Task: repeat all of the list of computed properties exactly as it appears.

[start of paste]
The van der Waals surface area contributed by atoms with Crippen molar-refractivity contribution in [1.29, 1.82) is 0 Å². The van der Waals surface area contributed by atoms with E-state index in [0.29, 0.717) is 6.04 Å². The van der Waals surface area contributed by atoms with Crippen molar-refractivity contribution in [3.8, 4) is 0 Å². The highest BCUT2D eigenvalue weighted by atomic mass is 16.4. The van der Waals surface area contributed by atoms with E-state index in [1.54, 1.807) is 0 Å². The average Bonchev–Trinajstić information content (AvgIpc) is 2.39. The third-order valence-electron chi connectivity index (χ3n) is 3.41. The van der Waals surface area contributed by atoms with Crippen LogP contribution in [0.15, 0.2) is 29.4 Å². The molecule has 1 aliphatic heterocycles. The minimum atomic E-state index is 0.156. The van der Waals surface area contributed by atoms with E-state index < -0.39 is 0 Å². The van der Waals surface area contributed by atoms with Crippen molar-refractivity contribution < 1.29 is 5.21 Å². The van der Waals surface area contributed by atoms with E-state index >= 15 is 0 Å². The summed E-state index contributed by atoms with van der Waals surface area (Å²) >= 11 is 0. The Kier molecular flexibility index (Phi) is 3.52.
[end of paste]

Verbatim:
The van der Waals surface area contributed by atoms with Crippen molar-refractivity contribution in [1.29, 1.82) is 0 Å². The van der Waals surface area contributed by atoms with E-state index in [0.29, 0.717) is 6.04 Å². The van der Waals surface area contributed by atoms with Crippen molar-refractivity contribution in [3.8, 4) is 0 Å². The highest BCUT2D eigenvalue weighted by atomic mass is 16.4. The van der Waals surface area contributed by atoms with E-state index in [1.54, 1.807) is 0 Å². The average Bonchev–Trinajstić information content (AvgIpc) is 2.39. The third-order valence-electron chi connectivity index (χ3n) is 3.41. The van der Waals surface area contributed by atoms with Crippen LogP contribution in [0.15, 0.2) is 29.4 Å². The molecule has 1 aliphatic heterocycles. The minimum atomic E-state index is 0.156. The van der Waals surface area contributed by atoms with E-state index < -0.39 is 0 Å². The van der Waals surface area contributed by atoms with Crippen molar-refractivity contribution < 1.29 is 5.21 Å². The van der Waals surface area contributed by atoms with E-state index >= 15 is 0 Å². The summed E-state index contributed by atoms with van der Waals surface area (Å²) >= 11 is 0. The Kier molecular flexibility index (Phi) is 3.52.